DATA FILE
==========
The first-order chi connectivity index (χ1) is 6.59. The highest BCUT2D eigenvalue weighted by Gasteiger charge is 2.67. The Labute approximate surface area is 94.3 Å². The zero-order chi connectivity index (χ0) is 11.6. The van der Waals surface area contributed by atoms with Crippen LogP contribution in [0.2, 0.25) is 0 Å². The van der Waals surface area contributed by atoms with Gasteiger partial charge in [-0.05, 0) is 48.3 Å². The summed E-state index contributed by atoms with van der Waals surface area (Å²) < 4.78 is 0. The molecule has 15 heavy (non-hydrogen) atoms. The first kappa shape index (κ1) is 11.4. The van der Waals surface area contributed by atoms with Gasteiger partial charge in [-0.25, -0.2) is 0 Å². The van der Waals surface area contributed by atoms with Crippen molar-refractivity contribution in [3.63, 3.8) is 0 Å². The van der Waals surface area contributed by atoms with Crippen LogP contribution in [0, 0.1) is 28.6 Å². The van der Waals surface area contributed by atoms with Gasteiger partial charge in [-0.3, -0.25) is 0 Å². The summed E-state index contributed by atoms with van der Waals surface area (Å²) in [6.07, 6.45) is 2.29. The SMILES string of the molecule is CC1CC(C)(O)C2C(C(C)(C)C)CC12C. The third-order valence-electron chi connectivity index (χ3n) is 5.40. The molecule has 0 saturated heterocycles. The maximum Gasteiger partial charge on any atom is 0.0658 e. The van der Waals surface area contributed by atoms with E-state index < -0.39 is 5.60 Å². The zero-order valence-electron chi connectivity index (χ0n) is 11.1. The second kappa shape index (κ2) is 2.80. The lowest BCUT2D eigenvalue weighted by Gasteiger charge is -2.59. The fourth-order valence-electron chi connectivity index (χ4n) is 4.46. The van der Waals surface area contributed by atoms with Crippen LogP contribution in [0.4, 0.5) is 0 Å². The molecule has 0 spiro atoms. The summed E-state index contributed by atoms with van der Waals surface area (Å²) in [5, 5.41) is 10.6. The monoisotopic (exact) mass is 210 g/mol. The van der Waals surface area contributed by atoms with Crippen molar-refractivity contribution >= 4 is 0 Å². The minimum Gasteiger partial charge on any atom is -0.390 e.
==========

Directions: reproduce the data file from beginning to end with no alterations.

The first-order chi connectivity index (χ1) is 6.59. The highest BCUT2D eigenvalue weighted by Gasteiger charge is 2.67. The Labute approximate surface area is 94.3 Å². The zero-order chi connectivity index (χ0) is 11.6. The van der Waals surface area contributed by atoms with Crippen LogP contribution in [0.2, 0.25) is 0 Å². The van der Waals surface area contributed by atoms with Gasteiger partial charge in [-0.05, 0) is 48.3 Å². The summed E-state index contributed by atoms with van der Waals surface area (Å²) < 4.78 is 0. The molecule has 15 heavy (non-hydrogen) atoms. The first kappa shape index (κ1) is 11.4. The van der Waals surface area contributed by atoms with Gasteiger partial charge in [-0.25, -0.2) is 0 Å². The van der Waals surface area contributed by atoms with Crippen molar-refractivity contribution in [3.63, 3.8) is 0 Å². The van der Waals surface area contributed by atoms with Crippen LogP contribution in [0, 0.1) is 28.6 Å². The van der Waals surface area contributed by atoms with Gasteiger partial charge in [-0.3, -0.25) is 0 Å². The summed E-state index contributed by atoms with van der Waals surface area (Å²) in [6.07, 6.45) is 2.29. The SMILES string of the molecule is CC1CC(C)(O)C2C(C(C)(C)C)CC12C. The third-order valence-electron chi connectivity index (χ3n) is 5.40. The molecule has 0 saturated heterocycles. The maximum Gasteiger partial charge on any atom is 0.0658 e. The van der Waals surface area contributed by atoms with E-state index < -0.39 is 5.60 Å². The zero-order valence-electron chi connectivity index (χ0n) is 11.1. The second kappa shape index (κ2) is 2.80. The lowest BCUT2D eigenvalue weighted by Gasteiger charge is -2.59. The fourth-order valence-electron chi connectivity index (χ4n) is 4.46. The van der Waals surface area contributed by atoms with Crippen LogP contribution in [0.4, 0.5) is 0 Å². The molecule has 0 spiro atoms. The summed E-state index contributed by atoms with van der Waals surface area (Å²) in [5, 5.41) is 10.6. The monoisotopic (exact) mass is 210 g/mol. The van der Waals surface area contributed by atoms with Crippen molar-refractivity contribution >= 4 is 0 Å². The minimum Gasteiger partial charge on any atom is -0.390 e.